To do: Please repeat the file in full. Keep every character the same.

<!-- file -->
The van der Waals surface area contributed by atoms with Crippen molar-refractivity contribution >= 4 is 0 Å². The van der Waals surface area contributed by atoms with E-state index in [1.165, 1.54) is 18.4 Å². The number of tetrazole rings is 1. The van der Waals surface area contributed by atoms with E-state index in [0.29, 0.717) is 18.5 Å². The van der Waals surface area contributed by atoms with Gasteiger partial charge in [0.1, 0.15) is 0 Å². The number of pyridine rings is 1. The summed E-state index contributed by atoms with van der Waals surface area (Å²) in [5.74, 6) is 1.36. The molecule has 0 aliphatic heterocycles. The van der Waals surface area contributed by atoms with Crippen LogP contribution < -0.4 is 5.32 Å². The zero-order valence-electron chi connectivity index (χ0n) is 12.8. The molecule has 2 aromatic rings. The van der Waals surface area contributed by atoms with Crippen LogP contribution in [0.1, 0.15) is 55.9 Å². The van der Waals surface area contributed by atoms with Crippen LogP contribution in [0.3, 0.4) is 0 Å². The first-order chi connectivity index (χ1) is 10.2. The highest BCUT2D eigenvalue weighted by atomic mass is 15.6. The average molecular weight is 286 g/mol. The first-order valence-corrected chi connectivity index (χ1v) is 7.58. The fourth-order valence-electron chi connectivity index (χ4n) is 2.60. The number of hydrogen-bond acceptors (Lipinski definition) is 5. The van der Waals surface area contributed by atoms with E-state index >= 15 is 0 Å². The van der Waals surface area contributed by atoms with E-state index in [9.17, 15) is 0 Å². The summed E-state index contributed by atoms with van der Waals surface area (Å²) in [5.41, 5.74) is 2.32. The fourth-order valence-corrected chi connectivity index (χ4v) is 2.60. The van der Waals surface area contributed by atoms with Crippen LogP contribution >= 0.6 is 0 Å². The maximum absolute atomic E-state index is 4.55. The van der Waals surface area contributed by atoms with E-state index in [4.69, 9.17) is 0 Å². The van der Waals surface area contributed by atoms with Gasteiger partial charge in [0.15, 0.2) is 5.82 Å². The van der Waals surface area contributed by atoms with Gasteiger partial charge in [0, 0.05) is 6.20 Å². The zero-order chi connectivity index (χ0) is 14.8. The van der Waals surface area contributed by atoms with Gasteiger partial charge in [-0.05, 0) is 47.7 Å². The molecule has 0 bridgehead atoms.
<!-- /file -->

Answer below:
The van der Waals surface area contributed by atoms with Crippen molar-refractivity contribution >= 4 is 0 Å². The van der Waals surface area contributed by atoms with E-state index in [1.165, 1.54) is 18.4 Å². The number of tetrazole rings is 1. The van der Waals surface area contributed by atoms with E-state index in [0.29, 0.717) is 18.5 Å². The van der Waals surface area contributed by atoms with Gasteiger partial charge in [0.1, 0.15) is 0 Å². The number of pyridine rings is 1. The summed E-state index contributed by atoms with van der Waals surface area (Å²) in [5.74, 6) is 1.36. The molecule has 0 aliphatic heterocycles. The van der Waals surface area contributed by atoms with Crippen LogP contribution < -0.4 is 5.32 Å². The zero-order valence-electron chi connectivity index (χ0n) is 12.8. The molecule has 2 aromatic rings. The van der Waals surface area contributed by atoms with Crippen LogP contribution in [0.1, 0.15) is 55.9 Å². The van der Waals surface area contributed by atoms with Crippen LogP contribution in [0.3, 0.4) is 0 Å². The first-order chi connectivity index (χ1) is 10.2. The highest BCUT2D eigenvalue weighted by atomic mass is 15.6. The average molecular weight is 286 g/mol. The first-order valence-corrected chi connectivity index (χ1v) is 7.58. The fourth-order valence-electron chi connectivity index (χ4n) is 2.60. The number of hydrogen-bond acceptors (Lipinski definition) is 5. The van der Waals surface area contributed by atoms with E-state index >= 15 is 0 Å². The van der Waals surface area contributed by atoms with E-state index in [9.17, 15) is 0 Å². The summed E-state index contributed by atoms with van der Waals surface area (Å²) in [5.41, 5.74) is 2.32. The fourth-order valence-corrected chi connectivity index (χ4v) is 2.60. The van der Waals surface area contributed by atoms with Crippen LogP contribution >= 0.6 is 0 Å². The maximum absolute atomic E-state index is 4.55. The van der Waals surface area contributed by atoms with E-state index in [4.69, 9.17) is 0 Å². The van der Waals surface area contributed by atoms with Gasteiger partial charge in [0.15, 0.2) is 5.82 Å². The van der Waals surface area contributed by atoms with Gasteiger partial charge in [0, 0.05) is 6.20 Å². The zero-order chi connectivity index (χ0) is 14.8. The van der Waals surface area contributed by atoms with Gasteiger partial charge in [-0.05, 0) is 47.7 Å². The molecule has 0 bridgehead atoms.